Carmelo: Fisher keeps us believing

ByRamona Shelburne via ESPN logo
Thursday, January 1, 2015
ESPN

LOS ANGELES - This isn't the start New York Knicks rookie head coach Derek Fisher envisioned. At 5-29, the Knicks have the most losses in the NBA.

They've also lost nine straight games and 19 of their previous 20 games after Wednesday's listless 99-78 loss to the Los Angeles Clippers at Staples Center.

But star forward Carmelo Anthony says it could be far, far worse for the Knicks with anyone but Fisher at the helm during this star-crossed season.

"I think if it was anybody else in his position, I think this probably would've crumbled already," Anthony said after scoring 19 points in 29 minutes. "I think he's doing a great job of keeping everybody focused on the task at hand and believing in what we're trying to do."

This season, Anthony said, has "definitely [been] a test for me." The Knicks already have had losing streaks of 10, nine and six games this season. Some of that can be blamed on injuries -- they've been without key players like Anthony, J.R. Smith, Amare Stoudemire, Andrea Bargnani, Jose Calderon, and Iman Shumpert -- for large stretches of the season. Some of it has been difficulty adjusting to the culture change Fisher and new Knicks president Phil Jackson have tried to instill in New York. Some is a lack of depth and talent on the roster as a whole.

Whatever the case, the losing has been awful for everyone involved to endure.

"I don't really like doing the New Year's resolution, but I just want 2015 to be better than 2014," Anthony said. "We've got to find a win. We can't be thinking about the turnaround. We've got to find a win first and see what happens from there."

Anthony has been dealing with a sore left knee for most of the season. He has openly speculated he might eventually have to shut it down for an extended period if the pain grows worse. Earlier this week, he admitted he might not even make it to the All-Star Game, which is in New York this year.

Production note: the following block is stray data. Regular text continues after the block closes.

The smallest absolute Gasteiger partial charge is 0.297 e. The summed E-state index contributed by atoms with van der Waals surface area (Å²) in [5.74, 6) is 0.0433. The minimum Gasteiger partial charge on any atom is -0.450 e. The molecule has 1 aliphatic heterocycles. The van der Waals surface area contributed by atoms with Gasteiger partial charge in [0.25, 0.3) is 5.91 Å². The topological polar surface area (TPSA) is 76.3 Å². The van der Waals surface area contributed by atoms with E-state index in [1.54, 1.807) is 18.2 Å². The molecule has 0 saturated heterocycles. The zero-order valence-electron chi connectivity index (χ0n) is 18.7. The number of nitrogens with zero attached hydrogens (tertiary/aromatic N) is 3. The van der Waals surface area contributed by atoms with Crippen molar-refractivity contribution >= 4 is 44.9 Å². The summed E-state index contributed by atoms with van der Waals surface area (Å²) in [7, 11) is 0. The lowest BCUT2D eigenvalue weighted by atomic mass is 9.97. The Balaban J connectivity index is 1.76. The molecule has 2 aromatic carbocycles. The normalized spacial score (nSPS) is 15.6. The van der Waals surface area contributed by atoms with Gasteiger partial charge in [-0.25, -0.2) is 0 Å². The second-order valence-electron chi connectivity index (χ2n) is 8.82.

"It's tough. Some days you're able to do some things, some days you're not," Anthony said. "Some days it's tough to even run around and cut and jump. And then other days I come in and I don't really feel it.

"I'm playing because I love to play and I want to play. I know what I can tolerate and what I can't tolerate. The games I feel like I can't tolerate it, I'm not going to play."

Anthony has said surgery is a "last resort" and that he's hoping to avoid anything of that nature until after the season. Asked if he'd considered the Orthokine treatments that Los Angeles Lakers star Kobe Bryant has regularly flown to Germany to have performed on his knee as he aged into his mid-30s, Anthony smiled and said, "I've had multiple conversations with multiple people. Regular people, people who have had similar situations as me, and everybody has their own opinion. I take everything in stride and when that time comes, I'll take it into consideration."

Jackson watched the first half of Wednesday's loss from the stands, about 15 rows up from behind the Knicks bench. He watched the second half from a suite, with his fiance, Lakers president Jeanie Buss. It was the first road game he's attended this season. The Knicks have been in Los Angeles for the past three days, at the end of a three-game West Coast road trip. They return home to face Detroit on Friday.

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